A preventative maintenance plan is one way to make sure that your filters are clean, and that both your airflow and pick up velocities are at its maximum efficiency. So how do you know when to clean your filters? One of the easiest ways to avoid the guess work is by using “On Demand Cleaning”. Take a look at our brief video guide below that shows how on-demand cleaning can lower your long term maintenance and energy costs. When you purchase your next dust collector this feature should come as a standard component.
Hi this is Bob from US Air Filtration. Differential pressure is a great tool that you can use to make sure your dust collector is operating properly.
Today we’re going to talk about what differential pressure is how it works and how you can use it to better maintain your dust collector.
Differential pressure commonly called DP measures the difference in pressure between the clean and dirty sides of the collector. As dust builds up on the filters it creates more resistance for the air trying to pass through. This creates unequal pressure on each side of the filter. The dirtier the filters become the more unequal the pressure gets resulting in the higher DP reading.
To illustrate this concept let me compare it to something we’re all familiar with; drinking from a straw.
If I drink this soda through a regular soda straw, I can get a fair amount of liquid with not much effort. However if I try to drink soda through a small little coffee straw, it takes a lot more effort and I get a lot less volume through the straw.
The same thing is happening in your dust collector as the filters get dirty the holes that allow air to pass through get smaller and smaller causing the differential pressure to rise.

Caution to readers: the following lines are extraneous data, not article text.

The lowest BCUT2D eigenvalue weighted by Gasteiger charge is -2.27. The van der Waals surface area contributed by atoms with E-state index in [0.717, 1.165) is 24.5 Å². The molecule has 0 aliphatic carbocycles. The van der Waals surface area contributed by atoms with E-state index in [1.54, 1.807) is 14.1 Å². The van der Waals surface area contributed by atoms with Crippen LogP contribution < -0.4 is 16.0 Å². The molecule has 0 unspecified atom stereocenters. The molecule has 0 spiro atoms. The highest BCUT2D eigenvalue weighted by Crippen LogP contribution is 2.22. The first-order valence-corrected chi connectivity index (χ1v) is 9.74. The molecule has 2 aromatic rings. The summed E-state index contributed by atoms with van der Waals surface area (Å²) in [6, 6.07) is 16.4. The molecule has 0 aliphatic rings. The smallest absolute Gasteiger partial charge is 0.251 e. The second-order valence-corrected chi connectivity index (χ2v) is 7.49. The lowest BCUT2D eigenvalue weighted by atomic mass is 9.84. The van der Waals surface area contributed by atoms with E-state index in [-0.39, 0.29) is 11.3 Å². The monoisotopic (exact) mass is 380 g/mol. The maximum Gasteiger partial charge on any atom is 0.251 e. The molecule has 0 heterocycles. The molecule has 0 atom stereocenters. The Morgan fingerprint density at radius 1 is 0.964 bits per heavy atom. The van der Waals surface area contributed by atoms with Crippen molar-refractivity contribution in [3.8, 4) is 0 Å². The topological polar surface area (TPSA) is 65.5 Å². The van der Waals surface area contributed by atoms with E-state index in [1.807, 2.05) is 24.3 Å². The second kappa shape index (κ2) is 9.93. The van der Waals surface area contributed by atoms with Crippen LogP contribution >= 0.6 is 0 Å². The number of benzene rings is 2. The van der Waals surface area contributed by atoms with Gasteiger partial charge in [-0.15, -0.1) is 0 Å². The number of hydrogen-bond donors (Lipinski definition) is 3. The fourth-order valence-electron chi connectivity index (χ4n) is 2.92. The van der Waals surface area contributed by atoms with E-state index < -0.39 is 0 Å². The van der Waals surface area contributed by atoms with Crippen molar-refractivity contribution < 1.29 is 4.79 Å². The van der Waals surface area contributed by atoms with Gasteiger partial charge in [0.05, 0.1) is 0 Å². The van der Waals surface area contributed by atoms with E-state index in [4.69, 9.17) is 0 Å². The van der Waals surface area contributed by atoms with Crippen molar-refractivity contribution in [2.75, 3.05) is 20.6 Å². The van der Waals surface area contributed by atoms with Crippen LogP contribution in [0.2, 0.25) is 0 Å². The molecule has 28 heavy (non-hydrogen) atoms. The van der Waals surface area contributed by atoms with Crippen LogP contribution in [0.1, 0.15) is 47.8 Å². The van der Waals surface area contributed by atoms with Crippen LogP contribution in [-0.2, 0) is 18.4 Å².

Once your dust collector’s cleaning cycle has taken effect then the dust is released and it opens up those pores and allows air to flow through and your differential pressure will drop.
Differential pressure is measured by a gauge with the fancy name called a manometer. This gauge is usually part of the dust collectors control panel.
Air tubes from the clean and dirty sides of the collector are brought into the control panel and connected to the port’s on the gauge.
The gauge can either be analog or digital in either case the gauges typically report the DP in a measurement called inches of water or sometimes called water column.
Since every dust collection system is different, DP readings are relative and should be compared to the collectors baseline levels.
A collector with brand new filters usually sees a DP reading of one to two inches. As filters age and become more en-trained with dust the differential pressure levels rise over time. Near the end of the filters life, the DP will be around six inches and stay there even after the cleaning cycle has run.
Running a collector consistently above six is not recommended since it will likely cause a noticeable drop in plant suction and lead to faster dust en-trainment and shorter filter life.
Sudden changes in DP can indicate problems in the collector. When the differential pressure becomes suddenly low it means there is no resistance to the filter because of the presence of holes or poor seals.
DP that suddenly becomes high means the filters are plugged which could be due to problems in the cleaning cycle. Usually a bad diaphragm or solenoid valve is the culprit.
For more information on differential pressure or to have one of our representatives help you understand what differential pressure is telling you on your collector give us a call today.